This review examines four imaging modalities; ultrasound (US), digital subtraction angiography (DSA), magnetic resonance imaging (MRI) and computed tomography (CT), that have common or potential applications in vascular access (VA)” Murphy et al (2017).
This review examines four imaging modalities; ultrasound (US), digital subtraction angiography (DSA), magnetic resonance imaging (MRI) and computed tomography (CT), that have common or potential applications in vascular access (VA). The four modalities are reviewed under their primary uses, techniques, advantages and disadvantages, and future directions that are specific to VA.
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Currently, US is the most commonly used modality in VA because it is cheaper (relative to other modalities), accessible, non-ionising, and does not require the use of contrast agents. DSA is predominantly only performed when an intervention is indicated. MRI is limited by its cost and the time required for image acquisition that mainly confines it to the realm of research where high resolution is required. CT’s short acquisition times and high resolution make it useful as a problem-solving tool in complex cases, although accessibility can be an issue. All four imaging modalities have advantages and disadvantages that limit their use in this particular patient cohort. Current imaging in VA comprises an integrated approach with each modality providing particular uses dependent on their capabilities. MRI and CT, which currently have limited use, may have increasingly important future roles in complex cases where detailed analysis is required.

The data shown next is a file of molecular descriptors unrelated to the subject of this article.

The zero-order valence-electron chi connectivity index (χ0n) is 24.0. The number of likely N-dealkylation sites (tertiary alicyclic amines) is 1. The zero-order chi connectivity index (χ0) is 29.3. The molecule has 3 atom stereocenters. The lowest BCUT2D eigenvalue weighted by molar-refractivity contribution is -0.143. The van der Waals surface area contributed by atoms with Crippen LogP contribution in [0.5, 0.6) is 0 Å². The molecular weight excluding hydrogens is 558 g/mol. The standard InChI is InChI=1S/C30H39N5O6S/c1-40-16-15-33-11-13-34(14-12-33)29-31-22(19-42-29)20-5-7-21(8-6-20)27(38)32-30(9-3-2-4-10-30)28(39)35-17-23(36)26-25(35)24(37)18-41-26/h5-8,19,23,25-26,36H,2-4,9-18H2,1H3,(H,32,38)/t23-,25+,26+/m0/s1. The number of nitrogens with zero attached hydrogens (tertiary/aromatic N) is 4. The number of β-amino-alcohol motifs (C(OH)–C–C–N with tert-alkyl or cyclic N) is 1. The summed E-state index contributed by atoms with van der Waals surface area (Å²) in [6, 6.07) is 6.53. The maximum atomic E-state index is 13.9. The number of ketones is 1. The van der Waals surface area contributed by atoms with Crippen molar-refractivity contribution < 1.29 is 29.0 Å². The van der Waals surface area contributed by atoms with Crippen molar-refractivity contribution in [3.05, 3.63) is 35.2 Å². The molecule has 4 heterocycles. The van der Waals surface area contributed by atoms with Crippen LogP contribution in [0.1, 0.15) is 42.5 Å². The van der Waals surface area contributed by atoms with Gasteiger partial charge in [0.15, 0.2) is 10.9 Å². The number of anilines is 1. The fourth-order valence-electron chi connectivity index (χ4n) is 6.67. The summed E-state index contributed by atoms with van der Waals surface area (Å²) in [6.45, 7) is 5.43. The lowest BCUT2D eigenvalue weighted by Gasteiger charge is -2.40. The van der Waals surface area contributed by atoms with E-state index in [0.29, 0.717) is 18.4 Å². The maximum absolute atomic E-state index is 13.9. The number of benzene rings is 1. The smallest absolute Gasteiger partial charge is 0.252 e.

Murphy, E.A., Ross, R.A., Jones, R.G., Gandy, S.J., Aristokleous, N., Salsano, M., Weir-McCall, J.R., Matthew, S. and Houston, J.G. (2017) Imaging in Vascular Access. Cardiovascular Engineering and Technology. July 13th. [Epub ahead of print].
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